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No room for privacy: How Airbnb fails to protect guests from hidden cameras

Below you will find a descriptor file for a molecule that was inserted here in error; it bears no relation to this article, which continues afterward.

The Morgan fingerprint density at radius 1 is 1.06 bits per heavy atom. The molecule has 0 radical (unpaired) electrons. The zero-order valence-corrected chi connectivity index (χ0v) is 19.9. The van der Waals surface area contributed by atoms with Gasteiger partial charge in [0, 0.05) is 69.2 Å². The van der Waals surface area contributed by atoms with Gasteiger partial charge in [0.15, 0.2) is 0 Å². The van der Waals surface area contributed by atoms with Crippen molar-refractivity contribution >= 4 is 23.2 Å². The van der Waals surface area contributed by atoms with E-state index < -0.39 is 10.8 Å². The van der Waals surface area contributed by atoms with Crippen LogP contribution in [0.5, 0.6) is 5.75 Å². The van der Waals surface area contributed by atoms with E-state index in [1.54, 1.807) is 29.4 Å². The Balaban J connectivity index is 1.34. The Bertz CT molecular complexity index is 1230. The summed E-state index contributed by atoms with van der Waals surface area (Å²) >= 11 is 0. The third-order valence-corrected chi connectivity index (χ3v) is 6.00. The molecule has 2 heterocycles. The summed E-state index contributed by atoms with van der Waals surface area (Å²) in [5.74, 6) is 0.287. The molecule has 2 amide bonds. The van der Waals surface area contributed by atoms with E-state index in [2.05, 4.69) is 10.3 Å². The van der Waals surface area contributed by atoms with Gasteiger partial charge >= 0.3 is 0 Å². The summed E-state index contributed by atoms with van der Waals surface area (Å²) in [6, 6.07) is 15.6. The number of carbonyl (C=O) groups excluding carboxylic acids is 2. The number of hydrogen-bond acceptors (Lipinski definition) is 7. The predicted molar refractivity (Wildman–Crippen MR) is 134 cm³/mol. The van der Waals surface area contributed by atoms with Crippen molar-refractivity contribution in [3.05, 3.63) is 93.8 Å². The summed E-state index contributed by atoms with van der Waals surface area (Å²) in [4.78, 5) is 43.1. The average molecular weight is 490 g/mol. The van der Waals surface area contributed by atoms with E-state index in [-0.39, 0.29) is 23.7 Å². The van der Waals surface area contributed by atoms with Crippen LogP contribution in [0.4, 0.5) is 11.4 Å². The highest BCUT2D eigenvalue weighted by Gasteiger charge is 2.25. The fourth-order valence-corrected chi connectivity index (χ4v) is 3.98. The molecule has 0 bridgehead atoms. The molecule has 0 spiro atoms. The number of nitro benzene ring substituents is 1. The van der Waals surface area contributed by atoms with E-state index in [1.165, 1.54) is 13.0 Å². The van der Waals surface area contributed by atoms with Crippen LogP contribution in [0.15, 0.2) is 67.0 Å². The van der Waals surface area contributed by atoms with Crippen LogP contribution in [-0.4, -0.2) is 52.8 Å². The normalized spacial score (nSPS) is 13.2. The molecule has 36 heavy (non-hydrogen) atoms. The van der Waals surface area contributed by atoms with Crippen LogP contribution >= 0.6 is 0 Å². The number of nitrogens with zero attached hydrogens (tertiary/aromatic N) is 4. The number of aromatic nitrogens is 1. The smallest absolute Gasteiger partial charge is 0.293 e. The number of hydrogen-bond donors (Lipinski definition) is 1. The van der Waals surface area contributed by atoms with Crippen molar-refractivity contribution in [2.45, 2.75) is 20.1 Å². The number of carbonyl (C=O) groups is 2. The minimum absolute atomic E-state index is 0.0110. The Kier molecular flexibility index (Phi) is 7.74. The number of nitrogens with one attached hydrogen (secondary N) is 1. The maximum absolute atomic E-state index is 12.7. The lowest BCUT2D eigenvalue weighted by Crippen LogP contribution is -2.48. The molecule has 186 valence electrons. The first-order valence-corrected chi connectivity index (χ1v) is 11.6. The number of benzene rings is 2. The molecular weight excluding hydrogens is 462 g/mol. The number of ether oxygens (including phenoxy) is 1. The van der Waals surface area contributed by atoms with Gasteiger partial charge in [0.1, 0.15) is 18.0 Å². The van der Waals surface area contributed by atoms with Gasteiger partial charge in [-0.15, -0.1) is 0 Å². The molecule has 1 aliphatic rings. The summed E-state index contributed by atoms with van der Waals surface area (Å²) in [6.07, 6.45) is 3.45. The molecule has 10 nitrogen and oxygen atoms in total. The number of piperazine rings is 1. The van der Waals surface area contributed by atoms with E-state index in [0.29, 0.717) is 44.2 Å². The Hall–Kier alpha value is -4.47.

CNN  —  It was another lawsuit brought by another victim whose fun-filled vacation turned into a voyeuristic nightmare: A woman was secretly recorded undressing at a rental property, her images stored on the computer of an alleged sexual predator accused of spying on unsuspecting renters for years. Airbnb, one of the world’s largest short-term rental companies, had seen this sort of scenario before. Typically, the company seeks to settle hidden camera cases quickly and confidentially. But this one played out differently. An Airbnb representative testifying at a court-ordered deposition early last year offered a rare glimpse of the company’s hidden camera problem: Airbnb has generated tens of thousands of customer support tickets related to surveillance devices in the last decade. During the hours-long deposition, the Airbnb employee also revealed that when a guest complains of a hidden camera, the company doesn’t – as a matter of practice – notify law enforcement, not even when a child is involved. The company may, however, reach out to hosts about complaints as part of internal inquiries – a move law enforcement experts say could hinder criminal investigations because it gives suspects time to destroy evidence. A CNN investigation found that Airbnb consistently fails to protect its guests despite knowing hidden cameras are a persistent concern within its industry. Airbnb’s corporate strategies, moreover, have been aimed at preventing regulation of the short-term rental market to allow the company to distance itself from responsibility for guest safety and privacy. Thousands of images have been recovered from short-term rental hosts by law enforcement. Hidden cameras placed in bedrooms and bathrooms show guests during their most private moments – changing clothes, being with their children, even having sex, according to CNN’s review of court and police records, as well as interviews with nearly two dozen guests who found surveillance devices at short-term rental properties or were told by police they had been secretly recorded. Victims say they live under a shadow of fear that those private moments will become internet fodder. “This is not my Social Security number or my email address. This is my naked body,” said one woman whose host secretly recorded her having sex with her husband at a cottage in Texas. Airbnb declined CNN’s request for an interview. However, in a written statement, a spokesperson said that hidden camera complaints are rare, but when they do occur “we take appropriate, swift action, which can include removing hosts and listings that violate the policy.” The spokesperson added that “Airbnb’s trust and safety policies lead the vacation rental industry and include background checks on US-based hosts and guests.” CNN found that some of the policies touted by Airbnb come with significant disclaimers. The company’s website, for example, tells users they should not rely on its background checks to identify “all past criminal convictions or sex offender registrations … or other red flags.” And even if Airbnb discovers a user has a criminal background, convictions of “murder, terrorism, rape or child molestation” are not automatic disqualifiers under the company’s policy. ‘The Wild West’ Brian Chesky was unemployed when he and his roommate came up with the idea for Airbnb in 2007 while struggling to make rent in San Francisco. For $80 a night, they opened their home to three travelers, offering them air mattresses, breakfast and Wi-Fi. They called their start-up Air Bed and Breakfast. Thirteen years later, the company went public in the largest IPO of 2020, with a valuation of $47 billion. Today, Airbnb – which is valued higher than Hyatt Hotels Corporation and Marriott International combined – continues to chase the benefits of being an international hotel chain while shouldering few of the costs or responsibilities.